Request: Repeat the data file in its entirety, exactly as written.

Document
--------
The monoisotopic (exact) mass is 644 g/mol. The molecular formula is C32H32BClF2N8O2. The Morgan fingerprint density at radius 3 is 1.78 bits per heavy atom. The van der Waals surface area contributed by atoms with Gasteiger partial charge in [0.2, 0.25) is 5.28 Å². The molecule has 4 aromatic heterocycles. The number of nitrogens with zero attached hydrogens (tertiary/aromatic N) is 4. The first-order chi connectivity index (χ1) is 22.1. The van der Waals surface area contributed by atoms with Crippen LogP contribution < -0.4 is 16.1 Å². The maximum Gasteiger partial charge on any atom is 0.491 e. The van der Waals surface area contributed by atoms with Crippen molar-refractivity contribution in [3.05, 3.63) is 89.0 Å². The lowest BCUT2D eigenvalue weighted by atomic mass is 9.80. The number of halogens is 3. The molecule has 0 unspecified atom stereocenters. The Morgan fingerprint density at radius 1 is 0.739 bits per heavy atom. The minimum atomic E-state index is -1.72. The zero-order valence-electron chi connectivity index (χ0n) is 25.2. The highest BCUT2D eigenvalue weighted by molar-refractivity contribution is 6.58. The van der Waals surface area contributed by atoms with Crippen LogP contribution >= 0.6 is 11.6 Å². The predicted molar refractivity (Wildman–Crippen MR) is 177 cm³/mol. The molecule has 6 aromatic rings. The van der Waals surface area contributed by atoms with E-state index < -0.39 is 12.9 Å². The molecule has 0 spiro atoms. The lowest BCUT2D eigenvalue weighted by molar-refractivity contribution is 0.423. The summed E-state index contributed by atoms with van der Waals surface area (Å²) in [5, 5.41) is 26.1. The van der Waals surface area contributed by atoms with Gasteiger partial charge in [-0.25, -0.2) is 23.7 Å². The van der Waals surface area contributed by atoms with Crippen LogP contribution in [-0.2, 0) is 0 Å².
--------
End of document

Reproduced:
The monoisotopic (exact) mass is 644 g/mol. The molecular formula is C32H32BClF2N8O2. The Morgan fingerprint density at radius 3 is 1.78 bits per heavy atom. The van der Waals surface area contributed by atoms with Gasteiger partial charge in [0.2, 0.25) is 5.28 Å². The molecule has 4 aromatic heterocycles. The number of nitrogens with zero attached hydrogens (tertiary/aromatic N) is 4. The first-order chi connectivity index (χ1) is 22.1. The van der Waals surface area contributed by atoms with Crippen LogP contribution < -0.4 is 16.1 Å². The maximum Gasteiger partial charge on any atom is 0.491 e. The van der Waals surface area contributed by atoms with Crippen molar-refractivity contribution in [3.05, 3.63) is 89.0 Å². The lowest BCUT2D eigenvalue weighted by atomic mass is 9.80. The number of halogens is 3. The molecule has 0 unspecified atom stereocenters. The Morgan fingerprint density at radius 1 is 0.739 bits per heavy atom. The minimum atomic E-state index is -1.72. The zero-order valence-electron chi connectivity index (χ0n) is 25.2. The highest BCUT2D eigenvalue weighted by molar-refractivity contribution is 6.58. The van der Waals surface area contributed by atoms with Crippen LogP contribution >= 0.6 is 11.6 Å². The predicted molar refractivity (Wildman–Crippen MR) is 177 cm³/mol. The molecule has 6 aromatic rings. The van der Waals surface area contributed by atoms with E-state index < -0.39 is 12.9 Å². The molecule has 0 spiro atoms. The lowest BCUT2D eigenvalue weighted by molar-refractivity contribution is 0.423. The summed E-state index contributed by atoms with van der Waals surface area (Å²) in [5, 5.41) is 26.1. The van der Waals surface area contributed by atoms with Gasteiger partial charge in [-0.25, -0.2) is 23.7 Å². The van der Waals surface area contributed by atoms with Crippen LogP contribution in [-0.2, 0) is 0 Å².